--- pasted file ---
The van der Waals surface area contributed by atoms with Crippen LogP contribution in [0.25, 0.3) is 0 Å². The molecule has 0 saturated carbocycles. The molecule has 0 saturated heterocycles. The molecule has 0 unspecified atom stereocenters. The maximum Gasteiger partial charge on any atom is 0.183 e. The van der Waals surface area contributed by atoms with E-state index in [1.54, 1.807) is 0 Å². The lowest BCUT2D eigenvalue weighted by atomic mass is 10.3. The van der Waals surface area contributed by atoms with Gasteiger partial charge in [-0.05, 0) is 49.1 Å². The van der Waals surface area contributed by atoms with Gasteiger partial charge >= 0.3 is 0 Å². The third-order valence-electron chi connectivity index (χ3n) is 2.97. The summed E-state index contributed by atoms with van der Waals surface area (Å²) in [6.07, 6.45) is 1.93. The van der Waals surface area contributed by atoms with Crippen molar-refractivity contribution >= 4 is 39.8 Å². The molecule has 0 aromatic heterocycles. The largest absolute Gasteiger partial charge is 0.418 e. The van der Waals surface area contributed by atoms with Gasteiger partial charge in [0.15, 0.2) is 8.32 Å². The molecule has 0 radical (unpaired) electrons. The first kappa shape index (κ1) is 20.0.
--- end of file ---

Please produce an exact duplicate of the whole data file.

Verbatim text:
The van der Waals surface area contributed by atoms with Crippen LogP contribution in [0.25, 0.3) is 0 Å². The molecule has 0 saturated carbocycles. The molecule has 0 saturated heterocycles. The molecule has 0 unspecified atom stereocenters. The maximum Gasteiger partial charge on any atom is 0.183 e. The van der Waals surface area contributed by atoms with E-state index in [1.54, 1.807) is 0 Å². The lowest BCUT2D eigenvalue weighted by atomic mass is 10.3. The van der Waals surface area contributed by atoms with Gasteiger partial charge in [-0.05, 0) is 49.1 Å². The van der Waals surface area contributed by atoms with Gasteiger partial charge >= 0.3 is 0 Å². The third-order valence-electron chi connectivity index (χ3n) is 2.97. The summed E-state index contributed by atoms with van der Waals surface area (Å²) in [6.07, 6.45) is 1.93. The van der Waals surface area contributed by atoms with Crippen molar-refractivity contribution >= 4 is 39.8 Å². The molecule has 0 aromatic heterocycles. The largest absolute Gasteiger partial charge is 0.418 e. The van der Waals surface area contributed by atoms with Gasteiger partial charge in [0.15, 0.2) is 8.32 Å². The molecule has 0 radical (unpaired) electrons. The first kappa shape index (κ1) is 20.0.